A new study predicts:
“We are looking at a three-metre rise in 50 years,” Banchon said. “This is the first evidence that we have for rapid change in sea level during that time.” Only collapsing ice sheets could account for such an abrupt increase, he added.
But more recent studies have sounded alarms about the potential impact of crumbling ice sheets in western Antarctica and Greenland, which together contain enough frozen water to boost average global sea levels by at least 13 metres (42 feet).
A rapid three-meter rise would devastate dozens of major cities around the globe, including Shanghai, Calcutta, New Orleans, Miami and Dhaka. “Scientists have tended to assume that sea level reached a maximum during the last interglacial” — some 120,000 years ago — “very slowly, over several millennia,” Blanchon told AFP by phone.
“What we are saying is ‘no, they didn’t’.”
They now think that the ocean level rise happened very, very rapidly. If so, this has stupendous impact upon a vast majority of the world’s population — many which lives on the coastlines.
The New York Times published over the weekend, “Is This The End?“, a fatalistic op-ed about what lies ahead, showing a drowned Statue of Liberty.
I’d found this story over on Climate Progress, a site which I take the time to read daily as it covers much of the important news in regards to climate action and development.
However, I really disagree with the “optimism” Romm expressed because it implies far too much as far as “what can be done” on a meaningful time-scale. My thoughts on this are:
Stopping rising sea levels by “cutting pollution” sounds nice — but it is not actually humanly possible on a realistic timescale, which is what we really needing to discuss.
Let’s use a human lifetime of say, 70 years for our basis of “realistic timescale”.
The oceans will continue to rise through thermal expansion and ongoing ice melt for a long, long time to come (hundreds if not thousands of years to come). Science is quite sure of this prediction, because of multiple factors — inertia, feedback mechanisms, continued CO₂ loading, ice loss, ocean saturation, albedo effects, measured (and increasing) methane release and the known lag times of climate response to all of these things.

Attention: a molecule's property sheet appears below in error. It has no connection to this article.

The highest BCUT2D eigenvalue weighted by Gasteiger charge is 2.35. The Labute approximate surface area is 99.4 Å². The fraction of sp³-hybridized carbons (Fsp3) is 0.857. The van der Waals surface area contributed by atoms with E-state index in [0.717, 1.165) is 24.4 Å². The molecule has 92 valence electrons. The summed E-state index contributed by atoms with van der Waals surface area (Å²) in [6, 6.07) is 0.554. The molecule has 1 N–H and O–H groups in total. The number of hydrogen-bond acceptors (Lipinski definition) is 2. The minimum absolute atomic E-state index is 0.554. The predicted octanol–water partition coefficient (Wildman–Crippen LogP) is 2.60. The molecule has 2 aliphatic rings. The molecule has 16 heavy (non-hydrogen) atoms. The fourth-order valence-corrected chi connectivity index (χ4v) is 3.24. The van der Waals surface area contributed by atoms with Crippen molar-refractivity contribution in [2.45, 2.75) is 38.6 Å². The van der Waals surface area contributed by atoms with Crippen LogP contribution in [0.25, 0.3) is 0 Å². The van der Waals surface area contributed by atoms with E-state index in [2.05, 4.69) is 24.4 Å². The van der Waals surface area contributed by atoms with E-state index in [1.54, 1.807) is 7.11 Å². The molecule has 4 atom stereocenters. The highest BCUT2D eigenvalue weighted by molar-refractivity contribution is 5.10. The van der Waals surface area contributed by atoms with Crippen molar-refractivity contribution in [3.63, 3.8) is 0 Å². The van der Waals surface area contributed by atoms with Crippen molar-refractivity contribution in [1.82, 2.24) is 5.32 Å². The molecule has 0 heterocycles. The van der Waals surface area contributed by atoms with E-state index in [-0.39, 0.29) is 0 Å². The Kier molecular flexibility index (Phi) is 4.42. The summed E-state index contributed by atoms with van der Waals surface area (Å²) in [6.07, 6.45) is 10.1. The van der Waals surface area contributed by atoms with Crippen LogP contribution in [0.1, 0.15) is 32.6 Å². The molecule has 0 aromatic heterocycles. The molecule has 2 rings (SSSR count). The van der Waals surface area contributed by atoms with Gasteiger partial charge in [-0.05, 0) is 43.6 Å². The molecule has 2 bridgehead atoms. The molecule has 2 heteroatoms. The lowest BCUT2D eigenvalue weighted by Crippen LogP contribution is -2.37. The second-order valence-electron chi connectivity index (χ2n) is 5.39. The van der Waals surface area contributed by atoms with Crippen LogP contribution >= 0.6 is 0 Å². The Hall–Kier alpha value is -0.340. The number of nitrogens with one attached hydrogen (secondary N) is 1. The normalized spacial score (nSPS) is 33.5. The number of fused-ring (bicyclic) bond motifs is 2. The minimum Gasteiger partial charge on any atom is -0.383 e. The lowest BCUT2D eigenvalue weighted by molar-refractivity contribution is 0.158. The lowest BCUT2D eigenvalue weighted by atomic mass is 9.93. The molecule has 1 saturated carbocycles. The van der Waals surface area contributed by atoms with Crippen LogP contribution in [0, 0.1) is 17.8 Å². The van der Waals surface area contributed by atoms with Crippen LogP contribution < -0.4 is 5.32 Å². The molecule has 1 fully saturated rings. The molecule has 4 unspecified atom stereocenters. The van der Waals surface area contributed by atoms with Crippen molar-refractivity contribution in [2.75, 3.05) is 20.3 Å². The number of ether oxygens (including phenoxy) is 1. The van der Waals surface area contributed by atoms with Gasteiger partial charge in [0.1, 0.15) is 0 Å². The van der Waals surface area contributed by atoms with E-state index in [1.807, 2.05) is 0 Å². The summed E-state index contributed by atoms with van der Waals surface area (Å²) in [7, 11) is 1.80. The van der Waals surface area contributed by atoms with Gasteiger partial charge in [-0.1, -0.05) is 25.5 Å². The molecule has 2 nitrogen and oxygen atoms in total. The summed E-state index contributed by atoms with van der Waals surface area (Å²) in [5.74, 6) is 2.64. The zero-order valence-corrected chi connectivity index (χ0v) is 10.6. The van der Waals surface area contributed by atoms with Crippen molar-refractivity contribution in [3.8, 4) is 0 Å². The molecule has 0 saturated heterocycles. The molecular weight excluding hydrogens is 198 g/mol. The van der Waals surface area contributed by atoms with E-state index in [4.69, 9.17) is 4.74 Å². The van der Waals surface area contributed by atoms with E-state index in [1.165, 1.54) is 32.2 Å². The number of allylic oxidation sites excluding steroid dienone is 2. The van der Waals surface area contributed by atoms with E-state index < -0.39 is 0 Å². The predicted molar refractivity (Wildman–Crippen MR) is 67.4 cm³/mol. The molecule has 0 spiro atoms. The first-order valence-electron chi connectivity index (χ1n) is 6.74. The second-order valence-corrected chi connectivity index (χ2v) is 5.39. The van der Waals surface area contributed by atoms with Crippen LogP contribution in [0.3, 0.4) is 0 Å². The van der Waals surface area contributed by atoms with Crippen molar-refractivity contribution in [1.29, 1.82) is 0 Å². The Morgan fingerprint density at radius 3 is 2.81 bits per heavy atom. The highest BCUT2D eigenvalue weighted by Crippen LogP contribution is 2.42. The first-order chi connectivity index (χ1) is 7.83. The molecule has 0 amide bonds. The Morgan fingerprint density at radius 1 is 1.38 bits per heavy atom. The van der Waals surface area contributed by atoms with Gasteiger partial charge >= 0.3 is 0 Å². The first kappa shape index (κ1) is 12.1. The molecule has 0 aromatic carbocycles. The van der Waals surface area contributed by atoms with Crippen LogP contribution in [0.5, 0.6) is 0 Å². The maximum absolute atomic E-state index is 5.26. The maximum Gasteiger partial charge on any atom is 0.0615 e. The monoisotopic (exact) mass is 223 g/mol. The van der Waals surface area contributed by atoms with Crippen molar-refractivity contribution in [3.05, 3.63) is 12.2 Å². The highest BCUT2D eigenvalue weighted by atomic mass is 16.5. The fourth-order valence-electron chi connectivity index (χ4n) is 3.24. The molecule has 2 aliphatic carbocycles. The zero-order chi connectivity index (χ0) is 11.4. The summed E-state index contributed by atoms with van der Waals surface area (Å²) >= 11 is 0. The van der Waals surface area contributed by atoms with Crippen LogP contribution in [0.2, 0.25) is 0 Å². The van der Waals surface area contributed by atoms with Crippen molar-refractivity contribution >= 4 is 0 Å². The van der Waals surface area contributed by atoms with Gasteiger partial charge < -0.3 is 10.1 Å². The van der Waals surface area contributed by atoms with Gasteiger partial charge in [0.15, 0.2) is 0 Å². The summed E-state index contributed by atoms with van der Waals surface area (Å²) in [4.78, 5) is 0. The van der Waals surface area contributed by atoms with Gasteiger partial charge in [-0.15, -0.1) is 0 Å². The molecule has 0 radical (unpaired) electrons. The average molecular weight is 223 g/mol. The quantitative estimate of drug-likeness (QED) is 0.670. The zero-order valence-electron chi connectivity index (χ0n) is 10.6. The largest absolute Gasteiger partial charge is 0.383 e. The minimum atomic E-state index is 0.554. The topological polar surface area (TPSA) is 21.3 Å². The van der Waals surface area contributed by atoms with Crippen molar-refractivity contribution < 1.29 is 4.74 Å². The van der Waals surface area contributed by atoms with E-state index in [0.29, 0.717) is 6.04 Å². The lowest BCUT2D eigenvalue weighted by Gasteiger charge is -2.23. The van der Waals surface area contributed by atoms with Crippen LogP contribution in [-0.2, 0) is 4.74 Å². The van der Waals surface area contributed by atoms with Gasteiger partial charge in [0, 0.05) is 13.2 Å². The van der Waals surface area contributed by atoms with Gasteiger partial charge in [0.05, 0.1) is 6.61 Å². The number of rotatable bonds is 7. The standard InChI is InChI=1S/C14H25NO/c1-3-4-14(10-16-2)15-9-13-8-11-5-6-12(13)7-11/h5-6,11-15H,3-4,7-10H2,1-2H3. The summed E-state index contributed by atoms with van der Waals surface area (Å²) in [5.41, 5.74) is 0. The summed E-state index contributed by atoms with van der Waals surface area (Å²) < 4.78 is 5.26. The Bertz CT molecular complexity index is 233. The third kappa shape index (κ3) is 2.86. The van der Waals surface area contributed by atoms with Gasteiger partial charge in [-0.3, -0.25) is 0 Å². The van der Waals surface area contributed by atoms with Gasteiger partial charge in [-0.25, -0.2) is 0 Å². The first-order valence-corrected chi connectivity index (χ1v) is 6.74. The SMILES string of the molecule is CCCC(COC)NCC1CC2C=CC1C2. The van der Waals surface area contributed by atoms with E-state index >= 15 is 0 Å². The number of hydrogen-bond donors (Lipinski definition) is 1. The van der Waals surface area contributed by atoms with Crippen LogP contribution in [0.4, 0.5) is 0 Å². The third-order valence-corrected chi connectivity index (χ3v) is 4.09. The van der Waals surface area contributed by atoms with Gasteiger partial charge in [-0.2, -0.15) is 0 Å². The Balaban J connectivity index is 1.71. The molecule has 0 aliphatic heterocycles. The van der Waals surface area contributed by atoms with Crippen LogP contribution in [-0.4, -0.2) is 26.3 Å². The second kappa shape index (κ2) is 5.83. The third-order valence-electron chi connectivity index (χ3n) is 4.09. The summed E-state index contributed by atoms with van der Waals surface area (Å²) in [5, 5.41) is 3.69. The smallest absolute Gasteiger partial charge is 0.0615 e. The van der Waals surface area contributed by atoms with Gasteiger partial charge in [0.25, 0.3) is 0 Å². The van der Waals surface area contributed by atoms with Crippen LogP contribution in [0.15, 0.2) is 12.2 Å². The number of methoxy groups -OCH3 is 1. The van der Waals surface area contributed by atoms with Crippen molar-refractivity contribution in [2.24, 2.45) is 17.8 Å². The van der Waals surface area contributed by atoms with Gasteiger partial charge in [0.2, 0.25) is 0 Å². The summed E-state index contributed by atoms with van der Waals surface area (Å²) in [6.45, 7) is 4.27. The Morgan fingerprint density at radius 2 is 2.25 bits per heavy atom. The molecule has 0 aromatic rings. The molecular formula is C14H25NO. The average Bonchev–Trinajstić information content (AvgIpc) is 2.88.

Therefore, cutting pollution, although an excellent and very overdue idea, which admittedly should still be done irregardless, will simply not work on a realistic timescale. Not even in two human lifetimes would this resolve the issue.
Defense and retreat then, are the ONLY realistic options on meaningful timescales. This should be perfectly clear now to all scientists (and city planners).
Cutting pollution will ONLY prevent worse effects far into the future. It’s simply too late now to expect this to help the current generation much.
The “fatalism” is actually far more accurate then the optimism. We indeed “must do both”, but we’re simply not going to stop what has taken a long time to initiate easily.
We’ve far more people / industry and pollutive contributions now then when we began to load the atmosphere with pollutants. We already know how incredibly difficult it already is to gain any kind of consensus or participation among nations or even people (especially leaders). The optimism I oft see expressed that we’re suddenly going to resolve this “in time” is simply incredibly naive — that is clearly not going to happen.
Many other commentators have posted essentially the same thing. If we are right, then the assessments that I’ve have been making on this blog for years now will prove to be on target. The important thing to remember here however is new data is coming in all the time and it continues to present a worse and worse future probability. I’ve yet to read a single article that “improves” our situation or buys us more time.
Yet this does not stop the idiotic climate denialists who categorically insist that we simply ignore the problem (or stupidly blame it on our Sky God). An example of this non-participation / denialism is possibly best expressed by Senator Inhofe of Oklahoma:
The arrogance of people to think that we, human beings, would be able to change what He is doing in the climate is to me outrageous. – Senator Inhofe
The Senator needs to extract his head from his well-Oiled ass and smell the sulfur:
Senator Inhofe is now Minority leader of the Senate Armed Forces Committee with more power and responsibility. He’ll be at direct odds with the entire US military which is deeply concerned about climate change. He probably represent the best reason why inaction for America is the chosen path ahead (so far).
He’s taken every opportunity to spout off about how climate change is one of the “biggest hoaxes ever played” on the American people (and even published a book about it); how NASA scientist James Hansen is not a real scientist and is not to be believed (but that his own cherry-picked but poorly credentialed scientists are); and how anthropogenic global warming is impossible anyway since, well, “God is still up there” and it’s “outrageous” and arrogant to believe human beings are “able to change what He is doing in the climate.” Check, check, and, uh, check.
It’s not hard to envision where at some point in the near future, a global emergency response will be desperately enacted, virtually nationalizing everything with the mobilization of all available resources (think the scenes in Deep Impact for example) to belatedly try to stave off large-scale disaster and loss of human life. Yet such a response will be pathetically ineffective and far, far too late. We’re saddled by alleged “doubt” and inaction — which is creating ridiculous amounts of inaccuracy, tension, political pandering and absolutely guaranteeing a “too late” response.